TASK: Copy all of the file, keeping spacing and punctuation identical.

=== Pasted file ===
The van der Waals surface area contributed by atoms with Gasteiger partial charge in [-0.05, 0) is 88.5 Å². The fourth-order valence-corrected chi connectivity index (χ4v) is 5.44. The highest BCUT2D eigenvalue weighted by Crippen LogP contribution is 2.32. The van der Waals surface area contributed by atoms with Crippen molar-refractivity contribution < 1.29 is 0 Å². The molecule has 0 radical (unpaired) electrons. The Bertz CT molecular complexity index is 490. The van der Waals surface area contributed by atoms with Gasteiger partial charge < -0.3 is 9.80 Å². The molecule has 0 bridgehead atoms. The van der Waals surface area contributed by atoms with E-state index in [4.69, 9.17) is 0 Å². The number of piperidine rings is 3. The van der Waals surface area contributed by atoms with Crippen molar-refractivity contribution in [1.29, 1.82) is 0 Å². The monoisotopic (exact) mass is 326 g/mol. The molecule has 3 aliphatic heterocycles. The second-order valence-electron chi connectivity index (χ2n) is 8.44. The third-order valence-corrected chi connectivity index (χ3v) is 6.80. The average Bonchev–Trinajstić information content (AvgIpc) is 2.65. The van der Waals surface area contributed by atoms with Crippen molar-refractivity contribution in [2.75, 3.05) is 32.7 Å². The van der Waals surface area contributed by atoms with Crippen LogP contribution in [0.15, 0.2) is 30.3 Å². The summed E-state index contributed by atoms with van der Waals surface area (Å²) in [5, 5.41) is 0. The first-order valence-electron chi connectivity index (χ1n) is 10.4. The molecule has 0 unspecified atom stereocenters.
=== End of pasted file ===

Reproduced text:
The van der Waals surface area contributed by atoms with Gasteiger partial charge in [-0.05, 0) is 88.5 Å². The fourth-order valence-corrected chi connectivity index (χ4v) is 5.44. The highest BCUT2D eigenvalue weighted by Crippen LogP contribution is 2.32. The van der Waals surface area contributed by atoms with Crippen molar-refractivity contribution < 1.29 is 0 Å². The molecule has 0 radical (unpaired) electrons. The Bertz CT molecular complexity index is 490. The van der Waals surface area contributed by atoms with Gasteiger partial charge < -0.3 is 9.80 Å². The molecule has 0 bridgehead atoms. The van der Waals surface area contributed by atoms with E-state index in [4.69, 9.17) is 0 Å². The number of piperidine rings is 3. The van der Waals surface area contributed by atoms with Crippen molar-refractivity contribution in [1.29, 1.82) is 0 Å². The monoisotopic (exact) mass is 326 g/mol. The molecule has 3 aliphatic heterocycles. The second-order valence-electron chi connectivity index (χ2n) is 8.44. The third-order valence-corrected chi connectivity index (χ3v) is 6.80. The average Bonchev–Trinajstić information content (AvgIpc) is 2.65. The van der Waals surface area contributed by atoms with Crippen molar-refractivity contribution in [2.75, 3.05) is 32.7 Å². The van der Waals surface area contributed by atoms with Crippen LogP contribution in [0.15, 0.2) is 30.3 Å². The summed E-state index contributed by atoms with van der Waals surface area (Å²) in [5, 5.41) is 0. The first-order valence-electron chi connectivity index (χ1n) is 10.4. The molecule has 0 unspecified atom stereocenters.